covered with or abounding in woods or trees.

1595–1605; wood1 + -ed3

unwooded, adjective
well-wooded, adjective
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Based on the Random House Dictionary, © Random House, Inc. 2014.
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World English Dictionary
having abundant trees, shrubs, grasses, etc: a well-wooded escarpment

wooded (ˈwʊdɪd)
1.  covered with or abounding in woods or trees
2.  (in combination) having wood of a specified character: a soft-wooded tree

Collins English Dictionary - Complete & Unabridged 10th Edition
2009 © William Collins Sons & Co. Ltd. 1979, 1986 © HarperCollins
Publishers 1998, 2000, 2003, 2005, 2006, 2007, 2009
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Word Origin & History

O.E. wudu, earlier widu "tree, trees collectively, the substance of which trees are made," from P.Gmc. *widuz (cf. O.N. viðr, Dan., Swed. ved "tree, wood," O.H.G. witu "wood"), perhaps from PIE *widhu- "tree, wood" (cf. Welsh gwydd "trees," Gael. fiodh- "wood, timber," O.Ir. fid "tree, wood"). Wooden
in the fig. sense of "expressionless and dull" is from 1566. Woodcut first recorded 1662; woodlouse is from 1611, so called from being found in old wood. Woodsy is from 1860; woodwind is first recorded 1876. Woodshed is attested from 1844. Woodwork "article made of wood" is first recorded 1650. Out of the woods "safe" is from 1792.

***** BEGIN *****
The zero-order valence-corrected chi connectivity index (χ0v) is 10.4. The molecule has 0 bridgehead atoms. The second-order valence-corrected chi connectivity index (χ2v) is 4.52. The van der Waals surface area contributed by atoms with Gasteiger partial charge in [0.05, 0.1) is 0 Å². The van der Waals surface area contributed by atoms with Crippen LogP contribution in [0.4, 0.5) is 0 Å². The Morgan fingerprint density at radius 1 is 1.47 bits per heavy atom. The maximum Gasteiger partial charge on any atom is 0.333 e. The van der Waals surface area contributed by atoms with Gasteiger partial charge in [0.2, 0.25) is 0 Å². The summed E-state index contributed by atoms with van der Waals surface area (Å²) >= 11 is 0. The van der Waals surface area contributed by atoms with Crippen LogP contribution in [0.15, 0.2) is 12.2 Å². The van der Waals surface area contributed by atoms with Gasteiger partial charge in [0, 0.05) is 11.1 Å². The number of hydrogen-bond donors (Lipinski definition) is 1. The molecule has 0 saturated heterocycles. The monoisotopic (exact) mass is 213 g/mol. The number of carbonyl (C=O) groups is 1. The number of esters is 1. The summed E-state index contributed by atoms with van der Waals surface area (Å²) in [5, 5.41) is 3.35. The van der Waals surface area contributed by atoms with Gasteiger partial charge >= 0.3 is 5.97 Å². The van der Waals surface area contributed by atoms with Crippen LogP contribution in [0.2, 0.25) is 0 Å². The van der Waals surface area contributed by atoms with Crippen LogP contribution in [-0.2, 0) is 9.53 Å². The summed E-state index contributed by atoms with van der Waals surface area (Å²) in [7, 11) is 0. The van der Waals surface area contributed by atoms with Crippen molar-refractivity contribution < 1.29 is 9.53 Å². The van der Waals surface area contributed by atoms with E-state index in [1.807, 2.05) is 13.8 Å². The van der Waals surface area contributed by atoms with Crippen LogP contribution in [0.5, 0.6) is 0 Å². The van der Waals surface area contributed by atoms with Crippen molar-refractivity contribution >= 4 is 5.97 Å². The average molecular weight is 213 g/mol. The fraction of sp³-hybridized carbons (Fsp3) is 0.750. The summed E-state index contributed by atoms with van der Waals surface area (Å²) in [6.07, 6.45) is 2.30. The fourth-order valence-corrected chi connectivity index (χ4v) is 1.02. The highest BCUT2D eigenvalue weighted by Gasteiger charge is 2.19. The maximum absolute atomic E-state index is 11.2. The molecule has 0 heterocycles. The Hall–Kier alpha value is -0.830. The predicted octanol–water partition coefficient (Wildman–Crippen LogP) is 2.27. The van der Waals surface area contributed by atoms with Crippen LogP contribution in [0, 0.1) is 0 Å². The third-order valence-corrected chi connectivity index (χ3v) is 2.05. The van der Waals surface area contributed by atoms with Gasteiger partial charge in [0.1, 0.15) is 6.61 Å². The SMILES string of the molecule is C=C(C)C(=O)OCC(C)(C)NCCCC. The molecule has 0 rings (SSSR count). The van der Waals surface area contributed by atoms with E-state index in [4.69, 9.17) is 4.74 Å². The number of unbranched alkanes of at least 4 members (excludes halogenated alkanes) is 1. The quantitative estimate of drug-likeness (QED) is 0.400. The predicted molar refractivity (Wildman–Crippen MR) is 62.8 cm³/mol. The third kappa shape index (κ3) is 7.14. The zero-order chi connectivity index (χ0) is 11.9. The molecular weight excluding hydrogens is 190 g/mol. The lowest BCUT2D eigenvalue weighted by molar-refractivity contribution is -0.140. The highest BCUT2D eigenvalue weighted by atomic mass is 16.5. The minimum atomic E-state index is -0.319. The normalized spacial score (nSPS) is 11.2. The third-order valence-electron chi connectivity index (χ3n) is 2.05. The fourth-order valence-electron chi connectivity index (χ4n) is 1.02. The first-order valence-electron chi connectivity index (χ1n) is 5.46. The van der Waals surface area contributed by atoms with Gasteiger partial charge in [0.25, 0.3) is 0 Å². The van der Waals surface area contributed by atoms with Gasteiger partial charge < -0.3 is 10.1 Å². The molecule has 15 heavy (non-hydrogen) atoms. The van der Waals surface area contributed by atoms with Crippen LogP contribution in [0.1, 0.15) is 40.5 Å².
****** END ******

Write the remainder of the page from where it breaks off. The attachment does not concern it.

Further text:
"violently insane" (now obsolete), from O.E. wod "mad, frenzied," from P.Gmc. *woth- (cf. Goth. woþs "possessed, mad," O.H.G. wuot "mad, madness," Ger. wut "rage, fury"), from PIE *wet- "to blow, inspire, spiritually arouse;" source of L. vates "seer, poet," O.Ir. faith "poet;" "with a common
element of mental excitement" [Buck]. Cf. O.E. woþ "sound, melody, song," and O.N. oðr "poetry," and the god-name Odin.
Online Etymology Dictionary, © 2010 Douglas Harper
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American Heritage
Science Dictionary
wood   (wd)  Pronunciation Key 
The thick xylem of trees and shrubs, resulting from secondary growth by the vascular cambium, which produces new layers of living xylem. The accumulated living xylem is the sapwood. The older, dead xylem in the interior of the tree forms the heartwood. Often each cycle of growth of new wood is evident as a growth ring. The main components of wood are cellulose and lignin.

woody adjective
The American Heritage® Science Dictionary
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